Continuing a trend that began in 2005, U.S. consumers' demand for Choice beef at retail declined again in the first quarter of 2006, says Jim Mintert, Kansas State University ag economist. Mintert says per-capita beef consumption at retail reached 15.8 lbs. (preliminary estimate) during the January-March quarter, which was a 1.4% increase compared to a year earlier. But the modest domestic supply increase was associated with a 5.75% decline in the inflation-adjusted Choice retail beef price, compared to January-March 2005.
Mintert says the combination of a relatively sharp decline in inflation-adjusted Choice beef prices at retail and a small domestic beef supply increase means domestic consumer demand for beef declined again. Preliminary beef demand index calculations (using 1980 as a base) reveal the index value for the first quarter of 2006 was 55.76, down 4.5% compared to the year ago index value of 58.39.
Primarily because of strong demand gains that occurred during 2003 and 2004, beef demand this winter was still 4.6% higher than the first quarter of 2003, and 16.5% higher than the first quarter of 1998, when the beef demand rebound was just getting underway. Still, the recent ongoing slide in domestic beef demand is troubling, he says.
Looking ahead, data from this winter confirm that turning around the recent decline in domestic beef demand won't be easy. He says the beef industry benefited from consumer interest in low-carb diets from the late 1990s through 2004. Consumer interest in those diets has waned, however, and the industry will have to focus its attention on product attributes such as quality, convenience, and nutrition. And it will have to do so in a time frame when domestic beef production is increasing cyclically and competing meat supplies are large.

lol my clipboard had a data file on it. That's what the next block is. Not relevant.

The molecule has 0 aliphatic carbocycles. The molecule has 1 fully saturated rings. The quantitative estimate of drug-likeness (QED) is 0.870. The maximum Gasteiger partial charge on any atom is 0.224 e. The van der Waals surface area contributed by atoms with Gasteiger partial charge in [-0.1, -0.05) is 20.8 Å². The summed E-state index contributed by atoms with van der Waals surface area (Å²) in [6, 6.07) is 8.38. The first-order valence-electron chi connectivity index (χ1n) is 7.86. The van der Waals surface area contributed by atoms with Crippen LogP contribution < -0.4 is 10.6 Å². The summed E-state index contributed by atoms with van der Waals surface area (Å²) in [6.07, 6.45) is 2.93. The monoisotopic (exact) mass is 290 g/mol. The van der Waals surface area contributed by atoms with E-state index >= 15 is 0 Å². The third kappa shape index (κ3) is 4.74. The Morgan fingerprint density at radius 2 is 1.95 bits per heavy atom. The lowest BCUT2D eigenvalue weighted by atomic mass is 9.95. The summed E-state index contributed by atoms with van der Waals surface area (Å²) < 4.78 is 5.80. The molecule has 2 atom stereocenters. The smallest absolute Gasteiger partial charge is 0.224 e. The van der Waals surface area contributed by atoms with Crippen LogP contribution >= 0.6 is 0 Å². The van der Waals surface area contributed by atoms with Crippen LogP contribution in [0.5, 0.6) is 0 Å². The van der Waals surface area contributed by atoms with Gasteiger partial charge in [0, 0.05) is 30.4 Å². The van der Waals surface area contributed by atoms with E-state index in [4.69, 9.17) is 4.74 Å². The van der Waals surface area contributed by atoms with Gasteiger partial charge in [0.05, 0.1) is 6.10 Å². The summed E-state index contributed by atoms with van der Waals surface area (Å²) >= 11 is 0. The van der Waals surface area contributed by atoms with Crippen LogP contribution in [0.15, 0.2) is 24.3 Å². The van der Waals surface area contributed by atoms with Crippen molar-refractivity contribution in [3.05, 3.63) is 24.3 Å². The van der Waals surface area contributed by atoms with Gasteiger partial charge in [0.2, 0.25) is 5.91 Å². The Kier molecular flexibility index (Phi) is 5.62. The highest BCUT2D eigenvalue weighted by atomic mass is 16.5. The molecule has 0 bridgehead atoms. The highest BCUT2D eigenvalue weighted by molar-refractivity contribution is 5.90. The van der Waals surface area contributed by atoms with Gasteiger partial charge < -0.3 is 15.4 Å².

Last week was another down week for slaughter cattle prices. Slaughter cattle prices declined $2/cwt. (live weight) in Kansas, while dressed weight prices in Nebraska declined $0.64/cwt. Slaughter cattle prices haven't been this low since late August 2005, Mintert reports.
Thus far in 2006, Kansas slaughter cattle prices have averaged $88.69/cwt., which is still 4.2% higher than the year ago average of $85.11/cwt. Similarly, dressed weight slaughter cattle prices in Nebraska have averaged $140.62/cwt. so far in 2006, 3.4% higher than the year ago average of $136.04/cwt.
Feeder cattle prices in Kansas last week were steady to slightly stronger, whereas prices in Nebraska weakened somewhat. A 750-lb. steer placed on feed at last week's Kansas average price of $106.64/cwt. would likely require a sale price near $86/cwt. in mid-September to break even. In contrast, the April 24, 2006, settlement price for October live cattle futures implies a Kansas cash slaughter cattle price of about $79/cwt. in mid-September. Mintert says feeder cattle buyers continue to be very optimistic compared to live cattle futures market traders. -- In the Cattle Markets newsletter